From where did the phrase ‘one fell swoop’ originate?
Grammarist.com notes that ‘fell’ in this phrase is an adjective meaning fierce, savage, cruel, or ruthless. This sense of fell is otherwise archaic, preserved mainly in this idiom. The swoop in one fell swoop is a noun referring to (1) a blow or stroke or (2), metaphorically, a bird’s sudden, sweeping descent from a height.
The earliest documented instance of one fell swoop is from Shakespeare’s Macbeth (1605):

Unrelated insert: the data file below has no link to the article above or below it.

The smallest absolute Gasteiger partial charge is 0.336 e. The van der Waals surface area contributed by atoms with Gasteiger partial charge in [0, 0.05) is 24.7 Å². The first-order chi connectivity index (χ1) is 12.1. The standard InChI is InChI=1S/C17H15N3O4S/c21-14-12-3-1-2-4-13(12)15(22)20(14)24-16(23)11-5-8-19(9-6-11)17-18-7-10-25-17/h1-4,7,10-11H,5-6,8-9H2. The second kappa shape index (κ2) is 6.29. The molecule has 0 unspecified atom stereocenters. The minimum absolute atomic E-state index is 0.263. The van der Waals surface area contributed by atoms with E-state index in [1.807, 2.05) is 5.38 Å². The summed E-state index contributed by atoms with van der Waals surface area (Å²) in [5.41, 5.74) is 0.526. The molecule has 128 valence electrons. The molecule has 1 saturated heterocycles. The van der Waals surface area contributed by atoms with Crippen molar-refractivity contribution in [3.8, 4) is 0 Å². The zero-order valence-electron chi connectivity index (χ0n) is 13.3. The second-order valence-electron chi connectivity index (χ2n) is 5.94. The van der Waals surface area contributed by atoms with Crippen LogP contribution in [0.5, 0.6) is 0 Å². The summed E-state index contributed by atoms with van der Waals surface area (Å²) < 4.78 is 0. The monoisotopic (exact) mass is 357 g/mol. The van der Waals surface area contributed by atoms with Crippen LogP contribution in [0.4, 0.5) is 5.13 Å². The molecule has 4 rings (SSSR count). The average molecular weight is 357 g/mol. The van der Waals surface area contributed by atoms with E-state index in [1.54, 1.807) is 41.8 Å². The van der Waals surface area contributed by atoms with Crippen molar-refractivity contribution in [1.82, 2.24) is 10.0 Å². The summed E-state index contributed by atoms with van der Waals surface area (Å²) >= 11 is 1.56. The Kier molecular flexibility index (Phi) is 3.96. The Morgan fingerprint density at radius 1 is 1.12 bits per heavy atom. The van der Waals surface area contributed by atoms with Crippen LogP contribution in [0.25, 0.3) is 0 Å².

All my pretty ones?
Did you say all? O hell-kite! All?
What, all my pretty chickens and their dam
At one fell swoop?
Shakespeare clearly means swoop in its second sense (i.e., a bird’s sudden, swift descent), but the phrase is sometimes used with swoop being closer to its first meaning.
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